Another way of defining an Afocal System is one in which both the input and output are focused at infinity (paraxial in and out in the above illustration). Hence, the system has no defined focal length and is therefore an Afocal System.
Sorry for the long delay Bart, I've been busy but I think this is the link:
See Figure 36-11
The above is a sample chapter from:
Handbook of Optical Systems: Vol. 4 Survey of Optical Instruments. Edited by Herbert Gross Copyright © 2008 WILEY-VCH Verlag GmbH & Co. KGaA, Weinheim
Not really, at least not for this forum and not for most discussions that involve rifle scopes. I find that when it comes to a discussion of the topic of rifle scopes you can pretty much break down the participants into one of two categories...those that believe or at least will say that scopes "gather" light, and those that emphatically deny it is possible. Your attachment kind of implies that it does, but doesn't use the exact terminology. Which is something else I have always noticed about this topic...whenever scopes and optics in general are discussed there is this big play of words and their meanings. Gather, enhance, concentrate.......for some reason the use of these words sets people off in a bad way.
Personally, I am sitting on the fence about this. When you take a magnifying glass and start a fire something is being concentrated/enhanced/gathered. Then there is that other argument that you only have so much light, i.e. at dusk, to pass it thru several lenses and the amount left that got thru has to decrease......
All that said, I expect all of my scopes to show me what I cannot see with just my eye at dusk and they do....go figure!!!! I really don't care how it works or what the proper use of the english language is to accurately describe it as long as it works.
Exactly my point......
About the only thing I have found to be "cut in stone" regarding optics...optics are like hookers...the more money you spend the better they work.
I believe there is a typo or misspelling in the last sentence of the PDF (emphasis added):
" ... companion term lightness is used for image impression as a hole."
That's probably why people can have fairly significant cataracts and not be aware of it.
Good catch, yes I did mean whole. This illustrates two possible problems:
1. I can still think faster than I can type error free.
2. My spell checker doesn't know the difference either (AI is no better than HI).
Thanks again and I'll fix the original.
Artificial intelligence is ipso facto not true intelligence.
I have no formal qualifications on the visual system, only the auditory one.
The thread title caught my eye as I had an interesting experience the other day. It is mid winter here in New Zealand and I took advantage of a warmer day to test my new 6BR. It wears a 5-25x52 Z5 Swaro and this was the first time I've ever experienced a target image so bright, it was both unpleasant and close to washed-out in terms of aiming point definition. The scope was on max magnification and the sun angle wasn't even close to behind me. I had to basically squint to make the brightness tolerable. Didn't stop me shooting some very tight groups but I just know I wouldn't have experienced that bright an image in most other scopes, even in my ATAC-R NF.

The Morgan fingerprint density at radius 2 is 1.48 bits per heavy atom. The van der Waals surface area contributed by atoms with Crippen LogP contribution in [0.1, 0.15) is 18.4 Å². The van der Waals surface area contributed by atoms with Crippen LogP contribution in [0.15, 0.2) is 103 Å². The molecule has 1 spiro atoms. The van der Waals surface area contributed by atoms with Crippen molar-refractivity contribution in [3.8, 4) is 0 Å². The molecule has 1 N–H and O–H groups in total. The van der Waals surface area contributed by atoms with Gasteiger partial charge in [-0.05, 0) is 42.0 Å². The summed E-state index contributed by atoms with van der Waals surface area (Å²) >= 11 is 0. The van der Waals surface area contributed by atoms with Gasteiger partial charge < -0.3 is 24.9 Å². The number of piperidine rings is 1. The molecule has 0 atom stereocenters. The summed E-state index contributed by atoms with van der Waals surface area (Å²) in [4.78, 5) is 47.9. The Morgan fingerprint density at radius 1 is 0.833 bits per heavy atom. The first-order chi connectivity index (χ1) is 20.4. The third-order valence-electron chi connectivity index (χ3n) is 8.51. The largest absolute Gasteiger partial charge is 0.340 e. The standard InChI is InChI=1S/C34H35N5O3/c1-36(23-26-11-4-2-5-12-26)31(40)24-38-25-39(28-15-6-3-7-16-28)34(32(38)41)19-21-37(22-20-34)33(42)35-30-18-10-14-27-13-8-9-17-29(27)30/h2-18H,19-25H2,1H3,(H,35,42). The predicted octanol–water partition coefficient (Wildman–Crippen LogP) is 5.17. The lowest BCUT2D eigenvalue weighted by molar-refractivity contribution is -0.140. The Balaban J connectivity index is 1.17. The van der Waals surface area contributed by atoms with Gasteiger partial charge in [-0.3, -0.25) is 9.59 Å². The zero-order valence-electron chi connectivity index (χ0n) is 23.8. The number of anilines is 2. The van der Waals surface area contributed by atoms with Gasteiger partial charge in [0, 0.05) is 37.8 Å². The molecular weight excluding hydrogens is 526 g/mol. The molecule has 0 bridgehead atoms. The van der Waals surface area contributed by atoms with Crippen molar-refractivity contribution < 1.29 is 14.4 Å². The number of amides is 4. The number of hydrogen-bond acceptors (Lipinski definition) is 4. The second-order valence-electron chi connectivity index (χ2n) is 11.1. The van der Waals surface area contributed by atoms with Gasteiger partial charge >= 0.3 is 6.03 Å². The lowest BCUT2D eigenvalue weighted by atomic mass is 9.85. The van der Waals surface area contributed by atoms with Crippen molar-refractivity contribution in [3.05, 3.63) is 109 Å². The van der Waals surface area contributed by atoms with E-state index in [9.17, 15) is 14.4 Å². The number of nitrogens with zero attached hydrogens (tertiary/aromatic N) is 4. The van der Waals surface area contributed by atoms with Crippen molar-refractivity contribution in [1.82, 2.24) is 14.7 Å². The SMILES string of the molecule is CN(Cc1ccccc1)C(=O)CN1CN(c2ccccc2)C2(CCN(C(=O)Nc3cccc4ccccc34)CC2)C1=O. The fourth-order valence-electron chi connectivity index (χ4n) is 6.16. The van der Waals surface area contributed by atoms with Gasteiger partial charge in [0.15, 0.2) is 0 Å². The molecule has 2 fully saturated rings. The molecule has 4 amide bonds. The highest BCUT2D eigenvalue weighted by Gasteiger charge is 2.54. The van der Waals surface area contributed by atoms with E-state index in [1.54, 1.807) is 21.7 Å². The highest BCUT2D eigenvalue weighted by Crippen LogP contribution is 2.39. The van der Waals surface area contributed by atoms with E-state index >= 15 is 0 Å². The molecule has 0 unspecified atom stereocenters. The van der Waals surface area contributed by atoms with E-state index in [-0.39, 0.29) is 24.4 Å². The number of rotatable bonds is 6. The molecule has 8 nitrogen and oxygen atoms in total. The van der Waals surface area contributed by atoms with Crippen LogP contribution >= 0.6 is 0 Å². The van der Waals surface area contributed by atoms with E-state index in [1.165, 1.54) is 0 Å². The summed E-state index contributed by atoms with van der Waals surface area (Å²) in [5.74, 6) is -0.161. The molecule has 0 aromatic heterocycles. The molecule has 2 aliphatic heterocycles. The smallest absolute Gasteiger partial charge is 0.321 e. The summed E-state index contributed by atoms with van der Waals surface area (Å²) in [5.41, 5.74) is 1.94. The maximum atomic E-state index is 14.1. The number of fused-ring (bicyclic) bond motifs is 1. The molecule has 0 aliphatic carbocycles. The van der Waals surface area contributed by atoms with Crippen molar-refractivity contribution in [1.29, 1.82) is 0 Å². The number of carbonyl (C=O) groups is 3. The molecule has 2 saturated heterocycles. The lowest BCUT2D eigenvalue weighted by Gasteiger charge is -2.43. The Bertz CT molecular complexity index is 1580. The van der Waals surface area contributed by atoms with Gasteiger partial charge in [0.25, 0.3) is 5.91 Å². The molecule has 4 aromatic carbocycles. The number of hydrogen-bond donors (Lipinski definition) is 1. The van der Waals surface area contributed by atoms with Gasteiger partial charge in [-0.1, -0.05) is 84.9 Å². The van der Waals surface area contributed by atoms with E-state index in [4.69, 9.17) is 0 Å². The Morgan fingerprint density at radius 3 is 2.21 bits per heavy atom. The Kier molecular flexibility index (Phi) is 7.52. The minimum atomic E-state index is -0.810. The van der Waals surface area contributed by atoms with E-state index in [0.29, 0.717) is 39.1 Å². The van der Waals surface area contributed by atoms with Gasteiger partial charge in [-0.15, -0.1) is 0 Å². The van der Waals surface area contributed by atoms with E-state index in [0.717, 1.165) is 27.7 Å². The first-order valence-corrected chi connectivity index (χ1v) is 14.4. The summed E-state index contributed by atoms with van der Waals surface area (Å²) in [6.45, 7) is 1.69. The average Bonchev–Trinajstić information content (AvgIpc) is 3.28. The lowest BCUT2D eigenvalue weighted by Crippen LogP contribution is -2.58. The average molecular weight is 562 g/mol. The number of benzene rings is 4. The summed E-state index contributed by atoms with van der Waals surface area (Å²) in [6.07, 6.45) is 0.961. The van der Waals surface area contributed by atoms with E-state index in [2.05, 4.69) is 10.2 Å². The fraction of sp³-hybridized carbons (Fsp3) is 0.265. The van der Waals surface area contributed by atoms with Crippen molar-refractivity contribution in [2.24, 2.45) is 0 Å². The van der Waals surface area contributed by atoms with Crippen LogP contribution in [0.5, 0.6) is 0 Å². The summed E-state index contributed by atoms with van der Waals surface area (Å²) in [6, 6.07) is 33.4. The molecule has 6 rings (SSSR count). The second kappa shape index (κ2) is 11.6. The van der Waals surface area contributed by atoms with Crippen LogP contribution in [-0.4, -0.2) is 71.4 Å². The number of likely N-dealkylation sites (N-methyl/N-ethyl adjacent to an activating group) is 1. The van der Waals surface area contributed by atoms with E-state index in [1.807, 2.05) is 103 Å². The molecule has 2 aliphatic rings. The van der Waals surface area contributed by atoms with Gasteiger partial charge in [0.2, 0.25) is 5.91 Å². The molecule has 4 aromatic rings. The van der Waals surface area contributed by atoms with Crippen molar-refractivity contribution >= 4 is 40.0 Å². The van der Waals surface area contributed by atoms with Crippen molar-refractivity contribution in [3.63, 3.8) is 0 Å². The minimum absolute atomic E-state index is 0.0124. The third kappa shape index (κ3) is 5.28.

I'm used to high end scopes but wasn't expecting that level of brightness from a 25mm scope tube on 25X. Normally brightness correlates reasonably well with definition but this level wasn't helpful. I'm sure rabbits on dusk will stand out nicely though
You are a perfect example of what I was trying to get high power scope users to understand in my initial post. Thank you for posting your experience. While it is summer here in Wisconsin, I've experienced the same issue shooting over snow in our winters.
Be advised that when exposed to such high luminance levels, your eye will initially react by closing the pupil (not good as that will cause increased diffraction fringing within the eye) then begin accommodation by reducing the sensitivity of the photochemical cone cells (also not good as this works differently for the three color sensing cones producing an effective change in your color perception). This reaction is reasonably quick with most of the change occurring in the first minute but full accommodation taking about ten minutes. However, recovery to normal eye response functionality will be 20 to 30 minutes dependent on your age.
On very bright days I start with a ND2 (0.5 transmittance) Neutral Density filter on my objective but I've used ND4 (0.25 transmittance), ND8 (0.125 transmittance) and even stacked a ND2 with ND8 for
ND16 (0.0625 transmittance). My goal is to reach an exit pupil luminance that won't close down my pupil too far and allow me to look through the scope without producing the glare reaction.
Added 6/26 --- Your scope has a 54x0.75 mm objective female thread and readily available ND filter closest size is 55x0.75 mm male so if you wish to try ND filters you will need to also get a 54 to 55 mm step-up ring.
ChrisNZ, pardon my profound ignorance of the land of the long white cloud, but looking at Wikipedia, it shows that temperatures in July/August seem to be in the low to mid-teens centigrade. I always thought you needed 0 or less centigrade to have snow on the ground, but maybe things are different in the southern hemisphere.
So reading your post, I am puzzled as to what could be causing such a bright target image, with the Sun overhead (well as much as it gets during the day in winter in the southern hemisphere.) The size of the main tube has nothing to do with the amount of light passing through the riflescope, everything will be the same as a 30mm scope because the size of the inner tube and lenses are the same. Could you perhaps describe the target image a little more for us. Where you in fact shooting towards snow covered areas, or water?
Also, do you keep both eyes open when you shoot through a riflescope. Do you wear a hat or a cap with a bill?
Do you have a sunshade on your riflescope?
Once we have answers to these questions, we can better understand your situation.
I just wear dark eyeglasses on bright days, never experienced any visual discomfort from a scope due to brightness or washout. But I only ever use a 40mm objective at 20x max power.
To answer TT's questions, I have -no- idea how he got the idea we had snow around. I never once mentioned the word. We actually had a smattering of it once in about 20yrs but it was melted the next day. "Cold" is a relative term- an Inuit would be stripped down to a teeshirt but 8-10 C here is cold enough for us North Island Kiwis.
Other variables: shooting at diamond aiming marks printed on std paper. I always shoot with both eyes open. The only interesting aspect was I was shooting from inside a little hut through a sound- suppression tunnel/chrono system. The backdrop to the electronic target frame is simply a hill.
I don't know if "my situation needs understanding" (to paraphrase TT). As I said, the thread title just caught my attention.
Separate names with a comma.